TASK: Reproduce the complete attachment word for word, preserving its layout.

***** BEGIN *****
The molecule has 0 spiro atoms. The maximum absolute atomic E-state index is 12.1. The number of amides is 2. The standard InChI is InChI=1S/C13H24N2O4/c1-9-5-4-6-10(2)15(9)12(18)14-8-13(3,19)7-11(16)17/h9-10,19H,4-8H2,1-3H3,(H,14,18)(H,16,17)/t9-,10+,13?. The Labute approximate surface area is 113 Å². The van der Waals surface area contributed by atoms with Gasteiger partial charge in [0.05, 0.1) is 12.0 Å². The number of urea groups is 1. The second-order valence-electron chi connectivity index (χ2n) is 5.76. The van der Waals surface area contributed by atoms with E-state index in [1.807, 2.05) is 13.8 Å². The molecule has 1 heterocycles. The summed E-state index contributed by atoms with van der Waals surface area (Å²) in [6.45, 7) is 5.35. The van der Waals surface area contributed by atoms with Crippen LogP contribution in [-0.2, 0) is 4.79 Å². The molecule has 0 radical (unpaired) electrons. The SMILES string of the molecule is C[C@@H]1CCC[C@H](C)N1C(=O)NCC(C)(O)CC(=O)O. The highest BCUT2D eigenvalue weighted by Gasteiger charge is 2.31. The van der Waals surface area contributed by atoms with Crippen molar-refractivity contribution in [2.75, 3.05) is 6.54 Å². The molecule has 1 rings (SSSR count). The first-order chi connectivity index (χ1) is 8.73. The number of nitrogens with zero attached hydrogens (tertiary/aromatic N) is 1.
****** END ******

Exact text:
The molecule has 0 spiro atoms. The maximum absolute atomic E-state index is 12.1. The number of amides is 2. The standard InChI is InChI=1S/C13H24N2O4/c1-9-5-4-6-10(2)15(9)12(18)14-8-13(3,19)7-11(16)17/h9-10,19H,4-8H2,1-3H3,(H,14,18)(H,16,17)/t9-,10+,13?. The Labute approximate surface area is 113 Å². The van der Waals surface area contributed by atoms with Gasteiger partial charge in [0.05, 0.1) is 12.0 Å². The number of urea groups is 1. The second-order valence-electron chi connectivity index (χ2n) is 5.76. The van der Waals surface area contributed by atoms with E-state index in [1.807, 2.05) is 13.8 Å². The molecule has 1 heterocycles. The summed E-state index contributed by atoms with van der Waals surface area (Å²) in [6.45, 7) is 5.35. The van der Waals surface area contributed by atoms with Crippen LogP contribution in [-0.2, 0) is 4.79 Å². The molecule has 0 radical (unpaired) electrons. The SMILES string of the molecule is C[C@@H]1CCC[C@H](C)N1C(=O)NCC(C)(O)CC(=O)O. The highest BCUT2D eigenvalue weighted by Gasteiger charge is 2.31. The van der Waals surface area contributed by atoms with Crippen molar-refractivity contribution in [2.75, 3.05) is 6.54 Å². The molecule has 1 rings (SSSR count). The first-order chi connectivity index (χ1) is 8.73. The number of nitrogens with zero attached hydrogens (tertiary/aromatic N) is 1.